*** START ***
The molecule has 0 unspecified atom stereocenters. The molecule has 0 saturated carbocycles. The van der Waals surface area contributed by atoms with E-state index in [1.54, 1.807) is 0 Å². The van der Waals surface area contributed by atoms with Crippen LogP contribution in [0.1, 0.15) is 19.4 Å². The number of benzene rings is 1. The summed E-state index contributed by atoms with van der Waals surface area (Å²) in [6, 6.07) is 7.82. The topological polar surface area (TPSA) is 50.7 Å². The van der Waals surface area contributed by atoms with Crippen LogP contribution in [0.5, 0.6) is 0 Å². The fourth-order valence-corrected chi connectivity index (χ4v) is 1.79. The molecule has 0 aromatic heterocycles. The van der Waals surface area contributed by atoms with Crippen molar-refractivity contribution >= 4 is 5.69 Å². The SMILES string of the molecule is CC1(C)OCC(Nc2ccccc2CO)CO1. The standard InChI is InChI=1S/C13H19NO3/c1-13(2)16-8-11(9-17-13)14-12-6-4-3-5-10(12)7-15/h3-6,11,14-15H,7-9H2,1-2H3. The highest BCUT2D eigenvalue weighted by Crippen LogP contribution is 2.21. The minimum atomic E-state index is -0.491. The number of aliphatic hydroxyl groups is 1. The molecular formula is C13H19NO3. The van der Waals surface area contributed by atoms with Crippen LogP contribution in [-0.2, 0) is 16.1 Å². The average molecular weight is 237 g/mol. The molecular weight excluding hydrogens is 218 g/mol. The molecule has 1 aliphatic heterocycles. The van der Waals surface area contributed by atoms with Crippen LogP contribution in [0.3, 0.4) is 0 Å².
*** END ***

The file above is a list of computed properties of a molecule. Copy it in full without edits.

The molecule has 0 unspecified atom stereocenters. The molecule has 0 saturated carbocycles. The van der Waals surface area contributed by atoms with E-state index in [1.54, 1.807) is 0 Å². The van der Waals surface area contributed by atoms with Crippen LogP contribution in [0.1, 0.15) is 19.4 Å². The number of benzene rings is 1. The summed E-state index contributed by atoms with van der Waals surface area (Å²) in [6, 6.07) is 7.82. The topological polar surface area (TPSA) is 50.7 Å². The van der Waals surface area contributed by atoms with Crippen LogP contribution in [0.5, 0.6) is 0 Å². The fourth-order valence-corrected chi connectivity index (χ4v) is 1.79. The molecule has 0 aromatic heterocycles. The van der Waals surface area contributed by atoms with Crippen molar-refractivity contribution >= 4 is 5.69 Å². The SMILES string of the molecule is CC1(C)OCC(Nc2ccccc2CO)CO1. The standard InChI is InChI=1S/C13H19NO3/c1-13(2)16-8-11(9-17-13)14-12-6-4-3-5-10(12)7-15/h3-6,11,14-15H,7-9H2,1-2H3. The highest BCUT2D eigenvalue weighted by Crippen LogP contribution is 2.21. The minimum atomic E-state index is -0.491. The number of aliphatic hydroxyl groups is 1. The molecular formula is C13H19NO3. The van der Waals surface area contributed by atoms with Crippen LogP contribution in [-0.2, 0) is 16.1 Å². The average molecular weight is 237 g/mol. The molecular weight excluding hydrogens is 218 g/mol. The molecule has 1 aliphatic heterocycles. The van der Waals surface area contributed by atoms with Crippen LogP contribution in [0.3, 0.4) is 0 Å².